In November 2017 the MFSA issued a discussion paper on initial coin offerings, virtual currencies and related service providers, further reaffirming its welcoming approach and commitment to growing the fintech industry in Malta. As the MFSA becomes more aware of the risks and innovation in the fintech world, it is also expected to enhance its expertise in the sector, thus placing Malta on par with other global financial services hubs (eg, the United Kingdom, Germany, the United States, Singapore, Russia, the United Arab Emirates and Gibraltar), which have taken steps to regulate fintech initiatives to different extents.
Have any fintech-specific laws or regulations been enacted in your jurisdiction? Are any envisaged?
Malta has not as yet enacted any fintech-specific laws or regulations. Nevertheless, the Malta Financial Services Authority (MFSA) has been actively working with stakeholders in the fintech industry in order to introduce regulations, rules and policies which address the specific risks connected to fintech innovations. In this respect, the government has taken the approach that the regulation should strike a balance between the protection of investors and the encouragement of fintech innovation. This resonates with the attitude that authorities have taken to date, insofar as the financial services industry is concerned. The MFSA, for example, prides itself in adopting a firm but flexible approach to regulation, which is adaptable to different businesses and which develops alongside industry players.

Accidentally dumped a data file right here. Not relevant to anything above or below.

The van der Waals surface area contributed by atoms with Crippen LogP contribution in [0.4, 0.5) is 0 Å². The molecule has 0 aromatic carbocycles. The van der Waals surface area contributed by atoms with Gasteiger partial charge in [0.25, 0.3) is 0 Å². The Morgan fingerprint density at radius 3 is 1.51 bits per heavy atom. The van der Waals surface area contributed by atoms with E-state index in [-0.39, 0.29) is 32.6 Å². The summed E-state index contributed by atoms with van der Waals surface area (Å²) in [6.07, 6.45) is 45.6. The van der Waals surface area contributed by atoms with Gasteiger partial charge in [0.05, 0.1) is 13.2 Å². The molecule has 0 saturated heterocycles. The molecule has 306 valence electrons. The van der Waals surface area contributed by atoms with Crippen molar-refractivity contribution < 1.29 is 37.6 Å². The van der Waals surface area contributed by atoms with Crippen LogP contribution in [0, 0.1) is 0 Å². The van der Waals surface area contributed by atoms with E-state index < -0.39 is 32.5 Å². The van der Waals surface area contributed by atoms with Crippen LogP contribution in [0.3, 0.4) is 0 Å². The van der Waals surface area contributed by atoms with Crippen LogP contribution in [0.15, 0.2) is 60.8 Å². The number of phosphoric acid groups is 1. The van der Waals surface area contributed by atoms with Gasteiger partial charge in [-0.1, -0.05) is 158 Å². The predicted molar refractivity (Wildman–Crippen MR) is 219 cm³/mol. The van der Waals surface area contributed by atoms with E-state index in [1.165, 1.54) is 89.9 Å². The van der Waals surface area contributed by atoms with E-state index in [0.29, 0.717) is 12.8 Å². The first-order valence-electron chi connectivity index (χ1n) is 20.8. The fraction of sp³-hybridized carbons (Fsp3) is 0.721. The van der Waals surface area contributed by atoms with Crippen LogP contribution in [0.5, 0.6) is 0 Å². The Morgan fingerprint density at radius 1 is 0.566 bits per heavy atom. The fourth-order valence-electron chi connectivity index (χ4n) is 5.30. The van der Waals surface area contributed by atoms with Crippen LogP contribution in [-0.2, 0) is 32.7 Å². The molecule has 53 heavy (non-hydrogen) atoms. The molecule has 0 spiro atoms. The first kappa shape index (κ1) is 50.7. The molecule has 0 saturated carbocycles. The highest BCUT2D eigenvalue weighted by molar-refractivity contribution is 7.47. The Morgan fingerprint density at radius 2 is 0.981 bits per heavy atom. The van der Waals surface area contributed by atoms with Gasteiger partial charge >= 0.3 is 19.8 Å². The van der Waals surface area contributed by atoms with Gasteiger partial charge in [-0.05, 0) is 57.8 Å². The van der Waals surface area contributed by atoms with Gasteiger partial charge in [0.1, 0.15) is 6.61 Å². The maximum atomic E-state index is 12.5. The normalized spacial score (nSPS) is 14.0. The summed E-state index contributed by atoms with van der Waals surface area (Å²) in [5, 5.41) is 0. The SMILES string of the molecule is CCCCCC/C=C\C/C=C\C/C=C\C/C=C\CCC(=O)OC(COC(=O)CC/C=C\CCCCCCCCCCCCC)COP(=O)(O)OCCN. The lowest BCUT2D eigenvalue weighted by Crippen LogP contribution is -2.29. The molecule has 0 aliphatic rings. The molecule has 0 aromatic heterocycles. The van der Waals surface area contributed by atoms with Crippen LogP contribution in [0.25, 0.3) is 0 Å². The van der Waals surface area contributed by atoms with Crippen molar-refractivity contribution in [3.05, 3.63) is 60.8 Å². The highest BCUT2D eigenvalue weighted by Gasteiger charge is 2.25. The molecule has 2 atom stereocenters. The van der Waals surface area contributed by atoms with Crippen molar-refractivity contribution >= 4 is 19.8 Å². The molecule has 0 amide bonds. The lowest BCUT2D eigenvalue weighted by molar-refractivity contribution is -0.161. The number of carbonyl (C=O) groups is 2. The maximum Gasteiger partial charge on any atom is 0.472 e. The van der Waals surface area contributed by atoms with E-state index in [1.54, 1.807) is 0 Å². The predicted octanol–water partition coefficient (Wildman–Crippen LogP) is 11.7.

Which government authorities regulate the provision of fintech products and services?
The Malta Financial Services Authority and Malta’s economic development agency Malta Enterprise are responsible for regulating fintech products and services in Malta.
Financial regulatory framework
Which laws and regulations governing the provision of financial services apply to fintech businesses?
Malta's financial services legislation is organised under four main acts, together with the rules and regulations made thereunder:
- the Banking Act (Cap 371 of the Laws of Malta);
- the Investment Services Act (Cap 370 of the Laws of Malta);
- the Insurance Business Act (Cap 403 of the Laws of Malta); and
- the Financial Institutions Act (Cap 376 of the Laws of Malta).
Provided that they fall within the scope of the regulatory perimeter, fintech businesses which conduct alternative activities to the traditional regulated activities relating to credit institutions, financial institutions, investment services and insurance would most probably be regulated by one or more of the above acts.
Under what conditions are fintech businesses subject to licensing requirements? Are there any exemptions?